Plant and animal endemism in the eastern Andean slope: challenges to conservation
1 NatureServe, 4600 North Fairfax Drive, Floor 7, Arlington, VA 22203, USA
2 Herbario Nacional de Bolivia, Universidad Mayor de San Andrés, La Paz, Bolivia
3 Museo de Historia Natural, Universidad Nacional Mayor de San Marcos, Apartado 140434, Lima-14, Perú
4 Fundación Amigos de la Naturaleza, km 7,5 Doble Vía la Guardia, Santa Cruz de la Sierra, Bolivia, Casilla 2241
5 Instituto de Investigaciones de la Amazonía Peruana, Iquitos, Perú
6 Rumbol, S.R.L. Av. Dorbigni 1608, Cochabamba, Bolivia
7 Asociación Armonía, BirdLife Internacional, Avenida Lomas de Arena 400, Casilla 3566, Santa Cruz de la Sierra, Bolivia
8 Centro de Datos para la Conservación, Departamento de Manejo Forestal, Facultad de Ciencias Forestales, Universidad Nacional Agraria La Molina, Apartado 456, Lima 100, Perú
9 Museo Nacional de Historial Natural, Colección Boliviana de Fauna, Casilla 8706, La Paz, Bolivia
10 Nicholas School of the Environment, Duke University, Box 90328, Durham, NC 27708, USA
11 The Nature Conservancy, 99 Bedford St., 5th Floor, Boston MA 02111 USA
12 The Nature Conservancy, 4245 Fairfax Drive, Arlington, VA 22203 USA
13 Ontario Ministry of Natural Resources, 50 Bloomington Road W, Aurora, ON L4G 3G8
14 National Wildlife Federation, 901 E Street, NW Suite 400, Washington DC, 20004 USA
15 Departamento de Ciencias, Pontificia Universidad Católica del Perú, Av. Universitaria 1801, Lima 32, Peru
16 EcoHealth Alliance - 460 W 34th Street, 17th Floor, New York, NY 10001, USA
BMC Ecology 2012, 12:1 doi:10.1186/1472-6785-12-1Published: 27 January 2012
The Andes-Amazon basin of Peru and Bolivia is one of the most data-poor, biologically rich, and rapidly changing areas of the world. Conservation scientists agree that this area hosts extremely high endemism, perhaps the highest in the world, yet we know little about the geographic distributions of these species and ecosystems within country boundaries. To address this need, we have developed conservation data on endemic biodiversity (~800 species of birds, mammals, amphibians, and plants) and terrestrial ecological systems (~90; groups of vegetation communities resulting from the action of ecological processes, substrates, and/or environmental gradients) with which we conduct a fine scale conservation prioritization across the Amazon watershed of Peru and Bolivia. We modelled the geographic distributions of 435 endemic plants and all 347 endemic vertebrate species, from existing museum and herbaria specimens at a regional conservation practitioner's scale (1:250,000-1:1,000,000), based on the best available tools and geographic data. We mapped ecological systems, endemic species concentrations, and irreplaceable areas with respect to national level protected areas.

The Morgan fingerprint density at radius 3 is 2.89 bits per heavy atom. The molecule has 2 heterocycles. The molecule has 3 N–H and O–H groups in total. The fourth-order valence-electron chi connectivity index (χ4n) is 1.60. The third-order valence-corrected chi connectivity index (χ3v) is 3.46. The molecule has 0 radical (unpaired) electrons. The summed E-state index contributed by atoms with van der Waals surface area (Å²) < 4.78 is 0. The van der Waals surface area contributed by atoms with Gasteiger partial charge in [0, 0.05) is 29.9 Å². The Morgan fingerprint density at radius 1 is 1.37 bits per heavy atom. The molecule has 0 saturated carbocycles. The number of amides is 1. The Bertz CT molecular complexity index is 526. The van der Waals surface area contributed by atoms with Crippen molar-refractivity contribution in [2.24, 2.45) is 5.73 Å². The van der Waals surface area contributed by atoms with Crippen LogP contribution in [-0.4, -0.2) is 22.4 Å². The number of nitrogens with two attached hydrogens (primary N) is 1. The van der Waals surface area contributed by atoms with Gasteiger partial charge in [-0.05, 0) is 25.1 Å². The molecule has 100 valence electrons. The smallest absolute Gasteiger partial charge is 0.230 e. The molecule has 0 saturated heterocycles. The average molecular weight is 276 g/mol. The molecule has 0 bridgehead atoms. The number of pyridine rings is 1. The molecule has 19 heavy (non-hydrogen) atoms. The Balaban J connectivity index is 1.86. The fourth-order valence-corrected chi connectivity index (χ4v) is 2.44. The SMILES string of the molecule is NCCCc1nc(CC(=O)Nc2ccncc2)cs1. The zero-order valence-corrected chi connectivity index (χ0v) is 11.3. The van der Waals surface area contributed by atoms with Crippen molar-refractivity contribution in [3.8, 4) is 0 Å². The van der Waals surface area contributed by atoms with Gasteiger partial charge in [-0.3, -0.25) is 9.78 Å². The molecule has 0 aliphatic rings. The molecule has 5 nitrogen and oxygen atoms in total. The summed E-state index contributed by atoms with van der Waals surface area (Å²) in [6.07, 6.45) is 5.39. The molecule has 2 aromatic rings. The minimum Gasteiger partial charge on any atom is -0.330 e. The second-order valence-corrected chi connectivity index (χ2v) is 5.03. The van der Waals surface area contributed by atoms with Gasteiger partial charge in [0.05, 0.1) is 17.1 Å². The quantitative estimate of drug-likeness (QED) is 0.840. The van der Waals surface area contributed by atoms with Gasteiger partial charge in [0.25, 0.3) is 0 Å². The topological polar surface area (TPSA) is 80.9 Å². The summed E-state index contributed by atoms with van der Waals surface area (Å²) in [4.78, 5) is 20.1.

We found that sizes of endemic species distributions ranged widely (< 20 km2 to > 200,000 km2) across the study area. Bird and mammal endemic species richness was greatest within a narrow 2500-3000 m elevation band along the length of the Andes Mountains. Endemic amphibian richness was highest at 1000-1500 m elevation and concentrated in the southern half of the study area. Geographical distribution of plant endemism was highly taxon-dependent. Irreplaceable areas, defined as locations with the highest number of species with narrow ranges, overlapped slightly with areas of high endemism, yet generally exhibited unique patterns across the study area by species group. We found that many endemic species and ecological systems are lacking national-level protection; a third of endemic species have distributions completely outside of national protected areas. Protected areas cover only 20% of areas of high endemism and 20% of irreplaceable areas. Almost 40% of the 91 ecological systems are in serious need of protection (= < 2% of their ranges protected).
We identify for the first time, areas of high endemic species concentrations and high irreplaceability that have only been roughly indicated in the past at the continental scale. We conclude that new complementary protected areas are needed to safeguard these endemics and ecosystems. An expansion in protected areas will be challenged by geographically isolated micro-endemics, varied endemic patterns among taxa, increasing deforestation, resource extraction, and changes in climate. Relying on pre-existing collections, publically accessible datasets and tools, this working framework is exportable to other regions plagued by incomplete conservation data.